Take 10 minutes to write down all the points you would expect an article with your headline to raise.
Now take at least 10 minutes to draw up a list of points your reader would not expect you to make. Ask yourself:
- What insights do I have that others won’t?
- What things to many people believe to be true that I know are wrong?
- What tricks/shortcuts do I know that most people aren’t using?
- What conventional wisdom is wrong?
One way to come up with these points is ‘Extreme Inversion”. For an article on weight loss:
- An expected point might be “Stop eating chocolate”.
- The inverted point becomes: “Eat chocolate”.
- An extreme inversion is: “Eat chocolate every day”.
Now try to make a good argument of the extreme inversion – e.g., “Eating a small ration of chocolate each day helps keep more harmful craving-led binge eating at bay”.
Exaggerated inversions must still qualify as good advice. Inverting for the sake of attention grabbing alone will deservedly lose you credibility and readership.
Congratulations! You now have the start of an interesting post that might actually say something new.
15. Get into their heads.
Openings are the next 5 – 7 seconds of your elevator pitch. Get them wrong and it doesn’t matter how good your content is.
One approach is to write a hypnotic opening – one that relates quickly, deeply, and personally to the way a reader thinks and feels.
To craft one, first consider a reader’s inner thoughts when confronting the desires, goals, fears, and frustrations you chose in Step 8.
Try to get inside their heads. Note at least ten potential thoughts and feelings that come to mind. Examples for a personal finance post might be:
- “I’m afraid I will never get ahead.”
- “There’s never enough money at the end of the month.”
Now, as you craft your opening, repeat some of these thoughts back to the reader in a clear progression of ideas.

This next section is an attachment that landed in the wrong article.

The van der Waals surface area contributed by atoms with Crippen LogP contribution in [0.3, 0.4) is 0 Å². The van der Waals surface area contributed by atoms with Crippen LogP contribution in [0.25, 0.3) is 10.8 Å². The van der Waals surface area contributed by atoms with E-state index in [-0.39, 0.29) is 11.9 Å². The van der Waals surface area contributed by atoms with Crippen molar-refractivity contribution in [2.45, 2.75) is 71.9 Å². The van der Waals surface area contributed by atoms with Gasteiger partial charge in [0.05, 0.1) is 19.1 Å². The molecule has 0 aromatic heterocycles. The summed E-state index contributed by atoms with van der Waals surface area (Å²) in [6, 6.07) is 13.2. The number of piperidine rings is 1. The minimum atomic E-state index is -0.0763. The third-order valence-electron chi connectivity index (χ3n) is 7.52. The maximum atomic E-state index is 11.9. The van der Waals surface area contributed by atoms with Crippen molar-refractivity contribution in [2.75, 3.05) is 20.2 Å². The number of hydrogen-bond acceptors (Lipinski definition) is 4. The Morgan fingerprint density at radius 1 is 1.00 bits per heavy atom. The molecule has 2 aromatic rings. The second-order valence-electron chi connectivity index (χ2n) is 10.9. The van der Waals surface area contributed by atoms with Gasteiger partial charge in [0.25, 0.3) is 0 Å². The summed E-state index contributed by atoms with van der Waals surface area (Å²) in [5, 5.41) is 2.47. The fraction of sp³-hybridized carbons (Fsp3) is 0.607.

Write in the second person, “You want…”, “You’re afraid…”, “You’re frustrated…”.
Keep your sentences short, simple, and easy to read.
16. Sketch out your road-map.
Now that you’re in the mind of your reader, and before you jump into writing, take ten minutes to develop a bulleted outline of your post.
Begin with the unexpected points you developed in Step 14. Write one or two sentences that explain and support each one.
For a “How To” post ask yourself:
- What context do I need to establish?
- What are the essential points?
- What are the potential objections?
- What are the possible areas of confusion?
- Does each point follow naturally from the one before it?
For a “List” post ask yourself:
- Which are my best points? Put these at the start and end.
- Are my points consistent with each other?
- What’s the natural order of the points?
Anticipating the gaps in your logic and making a small up-front investment in outlining will save you hours of writing down the line.
17. Motivate and excite them.
With your opening and a rough outline in hand, it’s time to craft your ending. Remember
“Traffic is irrelevant unless it takes you somewhere useful – otherwise, it’s a meaningless vanity metric”. – Jon Morrow
Success comes down to getting your readers to:
- Interact with you by leaving a comment;
- Talk about your post on email and social media; or
- Implement the advice you’ve given them.
To craft a motivational ending, avoid summaries and recaps. Instead make your reader’s day by:
- Reminding them where they started. Revisit your opening. How will feel they when they follow your advice? Paint a vivid picture that shows the benefit of action.
- Talking to them like a coach. Write your best motivational speech and use it to close your post. Use power words to fire them up.
- Telling them exactly what to do. Avoid new information. Restate clear calls to action that have already been explained.